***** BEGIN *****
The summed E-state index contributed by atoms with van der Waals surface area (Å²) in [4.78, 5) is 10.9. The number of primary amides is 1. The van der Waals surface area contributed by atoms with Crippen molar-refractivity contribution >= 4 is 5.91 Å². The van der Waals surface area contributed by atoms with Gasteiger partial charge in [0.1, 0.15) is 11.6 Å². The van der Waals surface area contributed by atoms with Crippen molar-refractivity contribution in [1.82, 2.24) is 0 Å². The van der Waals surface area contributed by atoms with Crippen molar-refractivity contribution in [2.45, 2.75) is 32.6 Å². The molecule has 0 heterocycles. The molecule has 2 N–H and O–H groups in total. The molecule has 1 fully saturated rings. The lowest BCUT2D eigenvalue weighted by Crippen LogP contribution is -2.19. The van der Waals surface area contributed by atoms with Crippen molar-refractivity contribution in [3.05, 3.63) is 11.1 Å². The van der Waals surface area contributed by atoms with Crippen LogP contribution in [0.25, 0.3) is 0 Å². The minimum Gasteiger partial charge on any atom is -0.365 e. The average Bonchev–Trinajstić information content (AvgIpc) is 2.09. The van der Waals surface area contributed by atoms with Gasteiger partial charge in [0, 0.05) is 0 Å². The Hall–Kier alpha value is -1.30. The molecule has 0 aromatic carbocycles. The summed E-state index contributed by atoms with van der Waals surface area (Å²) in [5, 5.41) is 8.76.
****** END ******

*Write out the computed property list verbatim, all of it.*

The summed E-state index contributed by atoms with van der Waals surface area (Å²) in [4.78, 5) is 10.9. The number of primary amides is 1. The van der Waals surface area contributed by atoms with Crippen molar-refractivity contribution >= 4 is 5.91 Å². The van der Waals surface area contributed by atoms with Gasteiger partial charge in [0.1, 0.15) is 11.6 Å². The van der Waals surface area contributed by atoms with Crippen molar-refractivity contribution in [1.82, 2.24) is 0 Å². The van der Waals surface area contributed by atoms with Crippen molar-refractivity contribution in [2.45, 2.75) is 32.6 Å². The molecule has 0 heterocycles. The molecule has 2 N–H and O–H groups in total. The molecule has 1 fully saturated rings. The lowest BCUT2D eigenvalue weighted by Crippen LogP contribution is -2.19. The van der Waals surface area contributed by atoms with Crippen molar-refractivity contribution in [3.05, 3.63) is 11.1 Å². The van der Waals surface area contributed by atoms with Crippen LogP contribution in [0.25, 0.3) is 0 Å². The minimum Gasteiger partial charge on any atom is -0.365 e. The average Bonchev–Trinajstić information content (AvgIpc) is 2.09. The van der Waals surface area contributed by atoms with Gasteiger partial charge in [0, 0.05) is 0 Å². The Hall–Kier alpha value is -1.30. The molecule has 0 aromatic carbocycles. The summed E-state index contributed by atoms with van der Waals surface area (Å²) in [5, 5.41) is 8.76.